Germany is turning the page after its colossal World Cup failure, and it's calling on a few new faces and one very infamous Russia 2018 snub.

By Avi Creditor
August 29, 2018

Germany is turning the page after its colossal World Cup failure, and it's calling on a few new faces and one very infamous Russia 2018 snub.

Leroy Sane is back in the fold for Joachim Low after being left out for the World Cup, while teenage midfielder Kai Havertz and defenders Thilo Kehrer and Nico Schulz have earned their first senior national team calls for the first UEFA Nations League match against World Cup champion France and a friendly against Peru.

A number of stalwarts, including goalkeeper Manuel Neuer, forward Thomas Muller and center backs Mats Hummels and Jerome Boateng, are among the 17 2018 World Cup players who are still in the mix.

“As far as the immediate future is concerned, it’s important that we make some changes in the team,” Low said upon revealing the team. “We have to find the right balance between experienced players and young, energetic, hungry players.”

That balance appeared lost at the World Cup, where Germany was unable to beat Mexico and required a last-gasp free kick from Toni Kroos to edge Sweden before being bounced in the group stage in a loss to South Korea to cement a horrific title defense.

Germany's squad is noticeably without a pair of veteran forwards who have stepped down from international play in Sandro Wagner and Mario Gomez. Arsenal midfielder Mesut Ozil is also not included after removing himself from consideration following the racist backlash he received for a photo taken with Turkish president Recep Tayyip Erdogan. The other player in that photo, Ilkay Gundogan, has continued on with Germany despite vocalizing his support for Ozil's cause.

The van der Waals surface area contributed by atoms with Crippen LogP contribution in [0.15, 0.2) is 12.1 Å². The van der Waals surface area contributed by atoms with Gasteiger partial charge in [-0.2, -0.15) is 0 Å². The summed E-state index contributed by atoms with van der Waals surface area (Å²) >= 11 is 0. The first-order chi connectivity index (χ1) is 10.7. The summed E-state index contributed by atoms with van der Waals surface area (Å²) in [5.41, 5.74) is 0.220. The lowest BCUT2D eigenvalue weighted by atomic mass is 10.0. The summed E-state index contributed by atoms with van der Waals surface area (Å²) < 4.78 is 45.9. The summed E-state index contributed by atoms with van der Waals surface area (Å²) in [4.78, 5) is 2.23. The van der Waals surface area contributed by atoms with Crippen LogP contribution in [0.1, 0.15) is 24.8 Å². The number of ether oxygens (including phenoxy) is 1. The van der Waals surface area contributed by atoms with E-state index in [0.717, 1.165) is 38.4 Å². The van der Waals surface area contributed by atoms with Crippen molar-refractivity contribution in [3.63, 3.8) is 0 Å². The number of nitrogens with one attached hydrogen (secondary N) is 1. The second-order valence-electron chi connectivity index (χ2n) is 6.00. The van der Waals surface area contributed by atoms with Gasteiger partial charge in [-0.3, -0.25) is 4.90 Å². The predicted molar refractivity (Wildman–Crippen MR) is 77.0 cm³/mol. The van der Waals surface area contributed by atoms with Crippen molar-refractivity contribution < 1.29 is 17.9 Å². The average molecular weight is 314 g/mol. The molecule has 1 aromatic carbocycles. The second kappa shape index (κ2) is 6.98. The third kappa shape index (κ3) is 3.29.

The opening match, on Sept. 6, will put the last two World Cup champions against one another and kick off play in the new Nations League competition, which is designed to foster a more competitive atmosphere than traditional friendlies. Germany and France are in a group with the Netherlands in League A, the highest of the four four-group distinctions in the Nations League. The winner of each League A group will advance to the semifinals, where it will have the chance to be crowned Nations League champion. The last-place finishers in each group will be relegated to the tier below, while the winners of League B's groups will all be promoted to the top level and so on down through League D.

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